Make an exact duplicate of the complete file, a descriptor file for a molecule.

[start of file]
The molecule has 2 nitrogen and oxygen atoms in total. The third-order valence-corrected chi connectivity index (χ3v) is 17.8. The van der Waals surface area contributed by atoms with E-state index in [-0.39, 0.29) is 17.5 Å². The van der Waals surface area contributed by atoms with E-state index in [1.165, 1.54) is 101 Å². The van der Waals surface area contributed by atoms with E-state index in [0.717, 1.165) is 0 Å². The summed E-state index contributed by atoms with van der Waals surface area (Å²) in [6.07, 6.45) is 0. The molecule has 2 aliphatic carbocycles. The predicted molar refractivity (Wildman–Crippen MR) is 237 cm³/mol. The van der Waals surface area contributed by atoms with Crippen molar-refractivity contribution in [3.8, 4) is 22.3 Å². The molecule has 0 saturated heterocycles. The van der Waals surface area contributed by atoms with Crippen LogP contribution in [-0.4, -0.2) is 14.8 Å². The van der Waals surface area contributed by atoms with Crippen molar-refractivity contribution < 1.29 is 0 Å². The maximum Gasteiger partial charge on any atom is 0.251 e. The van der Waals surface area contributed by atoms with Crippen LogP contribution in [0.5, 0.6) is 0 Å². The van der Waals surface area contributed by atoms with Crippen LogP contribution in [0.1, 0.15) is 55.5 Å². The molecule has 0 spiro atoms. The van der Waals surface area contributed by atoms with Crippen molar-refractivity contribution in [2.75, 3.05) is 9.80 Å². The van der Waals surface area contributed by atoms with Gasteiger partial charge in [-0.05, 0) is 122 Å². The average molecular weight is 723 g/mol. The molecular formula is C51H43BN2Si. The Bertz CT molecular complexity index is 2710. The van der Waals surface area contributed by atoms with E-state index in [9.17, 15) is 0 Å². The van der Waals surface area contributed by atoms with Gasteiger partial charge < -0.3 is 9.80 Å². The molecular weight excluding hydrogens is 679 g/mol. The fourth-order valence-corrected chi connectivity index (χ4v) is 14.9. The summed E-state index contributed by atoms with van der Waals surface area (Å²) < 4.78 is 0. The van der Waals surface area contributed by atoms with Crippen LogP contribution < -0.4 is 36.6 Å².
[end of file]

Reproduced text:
The molecule has 2 nitrogen and oxygen atoms in total. The third-order valence-corrected chi connectivity index (χ3v) is 17.8. The van der Waals surface area contributed by atoms with E-state index in [-0.39, 0.29) is 17.5 Å². The van der Waals surface area contributed by atoms with E-state index in [1.165, 1.54) is 101 Å². The van der Waals surface area contributed by atoms with E-state index in [0.717, 1.165) is 0 Å². The summed E-state index contributed by atoms with van der Waals surface area (Å²) in [6.07, 6.45) is 0. The molecule has 2 aliphatic carbocycles. The predicted molar refractivity (Wildman–Crippen MR) is 237 cm³/mol. The van der Waals surface area contributed by atoms with Crippen molar-refractivity contribution in [3.8, 4) is 22.3 Å². The molecule has 0 saturated heterocycles. The van der Waals surface area contributed by atoms with Crippen LogP contribution in [-0.4, -0.2) is 14.8 Å². The van der Waals surface area contributed by atoms with Crippen molar-refractivity contribution < 1.29 is 0 Å². The maximum Gasteiger partial charge on any atom is 0.251 e. The van der Waals surface area contributed by atoms with Crippen LogP contribution in [0.5, 0.6) is 0 Å². The van der Waals surface area contributed by atoms with Crippen LogP contribution in [0.1, 0.15) is 55.5 Å². The molecule has 0 spiro atoms. The van der Waals surface area contributed by atoms with Crippen molar-refractivity contribution in [2.75, 3.05) is 9.80 Å². The van der Waals surface area contributed by atoms with Gasteiger partial charge in [-0.05, 0) is 122 Å². The average molecular weight is 723 g/mol. The molecular formula is C51H43BN2Si. The Bertz CT molecular complexity index is 2710. The van der Waals surface area contributed by atoms with E-state index in [9.17, 15) is 0 Å². The van der Waals surface area contributed by atoms with Gasteiger partial charge < -0.3 is 9.80 Å². The molecular weight excluding hydrogens is 679 g/mol. The fourth-order valence-corrected chi connectivity index (χ4v) is 14.9. The summed E-state index contributed by atoms with van der Waals surface area (Å²) < 4.78 is 0. The van der Waals surface area contributed by atoms with Crippen LogP contribution < -0.4 is 36.6 Å².